11. Carnations are standbys for their long lasting qualities and fragrance- I would like to see a row of about ten plants.
The resulting colors would be white, soft blues, yellow, with a choice of either oranges and reds or pinks.
Color preferences may influence your choices of plants, especially when designing for specific interiors. Or you may have certain seasons in mind, as in the plans, here. Some people simply like certain flowers, such as all daisy forms, and that could dictate the planting plans. There are many ways to contrive the plan within the basic requirements of a garden that produces plenty of healthy flowers and foliage for cutting. Plant…Cut…. Enjoy.
Longer Stems Wanted?
- Deadhead regularly
- Pull spent annuals and replace
- Plant compactly
If you want longer stems for certain flowers, consider breaking the usual rule for plant spacing.
From Dr. Leonard Perry, Extension Professor at the University of Vermont:
He recommends that you grow upright annuals much more closely than generally recommended, so they have longer stems for cutting. Mentioning ‘cockscomb’ as an example, and I know from growing it that it tends to have thick stubby stems.
All the other gardening tips that are common to annuals and container plantings apply: dead head the blooms regularly, and keep a regular watering and feeding schedule. Keep those flowers coming!
Keep Annuals And Perennials Separated
Annual and perennial flowering plants have different needs, so I would plant them in separate areas.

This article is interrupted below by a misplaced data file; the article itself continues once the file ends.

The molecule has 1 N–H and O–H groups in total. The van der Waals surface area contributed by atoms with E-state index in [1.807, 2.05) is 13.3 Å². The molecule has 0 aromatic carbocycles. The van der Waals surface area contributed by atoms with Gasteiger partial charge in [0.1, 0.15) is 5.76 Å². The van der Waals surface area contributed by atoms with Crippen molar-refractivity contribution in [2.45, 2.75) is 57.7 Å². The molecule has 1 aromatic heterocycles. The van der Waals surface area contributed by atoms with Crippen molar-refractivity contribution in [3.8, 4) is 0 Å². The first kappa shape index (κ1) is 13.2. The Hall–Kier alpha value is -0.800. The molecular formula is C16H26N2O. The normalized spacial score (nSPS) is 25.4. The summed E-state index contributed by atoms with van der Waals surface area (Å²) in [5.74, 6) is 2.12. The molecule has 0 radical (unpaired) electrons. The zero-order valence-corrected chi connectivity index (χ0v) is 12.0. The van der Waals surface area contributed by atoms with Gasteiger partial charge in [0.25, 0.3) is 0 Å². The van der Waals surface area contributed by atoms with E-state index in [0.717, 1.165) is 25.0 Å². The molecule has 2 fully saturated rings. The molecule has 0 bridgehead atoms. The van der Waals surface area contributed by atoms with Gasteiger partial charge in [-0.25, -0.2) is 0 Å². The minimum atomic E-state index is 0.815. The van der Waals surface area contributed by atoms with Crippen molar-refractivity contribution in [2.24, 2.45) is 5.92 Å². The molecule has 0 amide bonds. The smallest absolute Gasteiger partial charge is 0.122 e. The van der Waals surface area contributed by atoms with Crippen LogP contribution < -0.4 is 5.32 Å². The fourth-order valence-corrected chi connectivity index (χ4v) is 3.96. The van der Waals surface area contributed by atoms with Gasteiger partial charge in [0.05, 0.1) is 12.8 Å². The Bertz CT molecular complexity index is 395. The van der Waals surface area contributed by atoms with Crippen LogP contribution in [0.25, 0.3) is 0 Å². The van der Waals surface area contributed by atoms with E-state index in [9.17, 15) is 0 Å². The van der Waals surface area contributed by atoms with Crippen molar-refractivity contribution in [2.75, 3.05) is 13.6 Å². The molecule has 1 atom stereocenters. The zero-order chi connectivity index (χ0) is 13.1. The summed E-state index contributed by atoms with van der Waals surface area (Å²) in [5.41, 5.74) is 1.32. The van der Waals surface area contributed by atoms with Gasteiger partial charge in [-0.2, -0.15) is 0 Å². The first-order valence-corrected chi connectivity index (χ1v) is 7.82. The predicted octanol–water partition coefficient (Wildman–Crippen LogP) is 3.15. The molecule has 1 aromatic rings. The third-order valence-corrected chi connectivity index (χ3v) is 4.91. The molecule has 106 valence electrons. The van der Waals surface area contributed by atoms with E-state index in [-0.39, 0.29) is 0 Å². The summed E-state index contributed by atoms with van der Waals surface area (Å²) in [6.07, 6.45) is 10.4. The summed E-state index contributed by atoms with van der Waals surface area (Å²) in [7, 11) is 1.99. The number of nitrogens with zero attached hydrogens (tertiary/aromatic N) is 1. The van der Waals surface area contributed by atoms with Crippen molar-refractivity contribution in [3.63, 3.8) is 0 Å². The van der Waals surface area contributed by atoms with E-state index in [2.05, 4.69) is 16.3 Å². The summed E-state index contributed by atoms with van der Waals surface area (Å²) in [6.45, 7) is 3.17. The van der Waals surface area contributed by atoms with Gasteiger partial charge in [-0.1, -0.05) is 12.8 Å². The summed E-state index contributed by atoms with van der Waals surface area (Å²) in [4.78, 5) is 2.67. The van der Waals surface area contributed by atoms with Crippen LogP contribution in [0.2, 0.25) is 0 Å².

You can add mulches to your perennial beds, but this practice just gets in the way in growing annuals. It will prevent reseeding of many desirable plants that would be hardy or half-hardy and return the next year.
Some annuals like less fertile soil, as well, and that is better given it’s own space so you don’t have the disappointment of lots of sappy foliage when you wanted the showy blossoms, instead. A garden given a quartered design would be ideal for this type of compartmentalizing.
Tips for Fresh-cut Bouquets
How to Cut Flowers for a Vase
- A clean cut made with a sharp tool enables water to travel up the stem into the flower head, prolonging the life of the bloom. Dull clippers crush the stem. “Choose blossoms that are newly opened and buds just beginning to unfurl. Cut flowers one at a time” ~Libbey Oliver
- Carry a water container with you to put the stems into water immediately.
- Re-cut the stems under water.
- Add.a drop of chlorine bleach to the water to kill putrefying bacteria.
- Try to keep your flowers in a cool place, out of direct sunlight until ready to arrange them.
Cut Flower Secrets
Catherine Mix’s system for making cut flowers go the distance:
Harvest flowers two days before an event, and choose blooms that are about three-quarters open. Do it early in the day while the air is still cool; plunge the stems immediately into a bucket of cool water.
Recut stem ends under water, then keep stems immersed in a bucket of water for 24 hours in a cool, shaded place….If you’re working with hollow-stemmed flowers such as dahlias or mignonette, invert them one at a time, fill the stem with water, stop up the end with your finger, then plunge the stem upright back into the bucket.
Arrange flowers in a water-filled vase for maximum life. Or arrange them in floral foam, which provides more design control but sacrifices some vase life.